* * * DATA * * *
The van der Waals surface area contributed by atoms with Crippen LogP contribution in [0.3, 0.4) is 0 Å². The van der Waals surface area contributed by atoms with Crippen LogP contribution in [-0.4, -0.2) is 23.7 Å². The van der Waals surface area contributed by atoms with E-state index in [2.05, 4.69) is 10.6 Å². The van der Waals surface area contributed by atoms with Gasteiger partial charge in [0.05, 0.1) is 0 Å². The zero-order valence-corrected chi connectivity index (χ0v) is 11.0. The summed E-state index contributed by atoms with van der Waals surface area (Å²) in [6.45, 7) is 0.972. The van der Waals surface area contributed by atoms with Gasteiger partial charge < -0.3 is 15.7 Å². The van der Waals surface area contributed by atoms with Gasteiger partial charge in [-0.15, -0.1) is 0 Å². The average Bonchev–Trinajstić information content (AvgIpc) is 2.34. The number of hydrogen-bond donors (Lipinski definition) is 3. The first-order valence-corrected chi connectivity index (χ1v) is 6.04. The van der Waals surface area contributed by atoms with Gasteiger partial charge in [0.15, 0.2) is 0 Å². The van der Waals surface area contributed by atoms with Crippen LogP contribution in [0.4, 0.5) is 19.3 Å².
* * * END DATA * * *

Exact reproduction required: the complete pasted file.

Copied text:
The van der Waals surface area contributed by atoms with Crippen LogP contribution in [0.3, 0.4) is 0 Å². The van der Waals surface area contributed by atoms with Crippen LogP contribution in [-0.4, -0.2) is 23.7 Å². The van der Waals surface area contributed by atoms with E-state index in [2.05, 4.69) is 10.6 Å². The van der Waals surface area contributed by atoms with Gasteiger partial charge in [0.05, 0.1) is 0 Å². The zero-order valence-corrected chi connectivity index (χ0v) is 11.0. The summed E-state index contributed by atoms with van der Waals surface area (Å²) in [6.45, 7) is 0.972. The van der Waals surface area contributed by atoms with Gasteiger partial charge < -0.3 is 15.7 Å². The van der Waals surface area contributed by atoms with Gasteiger partial charge in [-0.15, -0.1) is 0 Å². The average Bonchev–Trinajstić information content (AvgIpc) is 2.34. The number of hydrogen-bond donors (Lipinski definition) is 3. The first-order valence-corrected chi connectivity index (χ1v) is 6.04. The van der Waals surface area contributed by atoms with Gasteiger partial charge in [0.15, 0.2) is 0 Å². The van der Waals surface area contributed by atoms with Crippen LogP contribution in [0.4, 0.5) is 19.3 Å².